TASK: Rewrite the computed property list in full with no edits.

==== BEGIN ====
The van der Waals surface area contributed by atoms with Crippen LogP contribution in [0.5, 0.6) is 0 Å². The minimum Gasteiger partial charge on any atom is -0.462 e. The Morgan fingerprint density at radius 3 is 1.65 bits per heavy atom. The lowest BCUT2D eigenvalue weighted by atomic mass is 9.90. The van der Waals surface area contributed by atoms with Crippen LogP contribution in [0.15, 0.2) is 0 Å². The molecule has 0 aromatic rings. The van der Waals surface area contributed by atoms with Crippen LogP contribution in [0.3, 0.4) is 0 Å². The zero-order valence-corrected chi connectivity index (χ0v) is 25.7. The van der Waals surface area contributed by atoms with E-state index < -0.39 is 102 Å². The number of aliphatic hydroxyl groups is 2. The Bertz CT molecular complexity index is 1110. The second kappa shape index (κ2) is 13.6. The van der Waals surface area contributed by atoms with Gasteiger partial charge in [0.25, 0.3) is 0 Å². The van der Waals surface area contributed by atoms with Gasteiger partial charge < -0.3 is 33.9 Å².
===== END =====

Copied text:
The van der Waals surface area contributed by atoms with Crippen LogP contribution in [0.5, 0.6) is 0 Å². The minimum Gasteiger partial charge on any atom is -0.462 e. The Morgan fingerprint density at radius 3 is 1.65 bits per heavy atom. The lowest BCUT2D eigenvalue weighted by atomic mass is 9.90. The van der Waals surface area contributed by atoms with Crippen LogP contribution in [0.15, 0.2) is 0 Å². The molecule has 0 aromatic rings. The van der Waals surface area contributed by atoms with Crippen LogP contribution in [0.3, 0.4) is 0 Å². The zero-order valence-corrected chi connectivity index (χ0v) is 25.7. The van der Waals surface area contributed by atoms with E-state index < -0.39 is 102 Å². The number of aliphatic hydroxyl groups is 2. The Bertz CT molecular complexity index is 1110. The second kappa shape index (κ2) is 13.6. The van der Waals surface area contributed by atoms with Gasteiger partial charge in [0.25, 0.3) is 0 Å². The van der Waals surface area contributed by atoms with Gasteiger partial charge < -0.3 is 33.9 Å².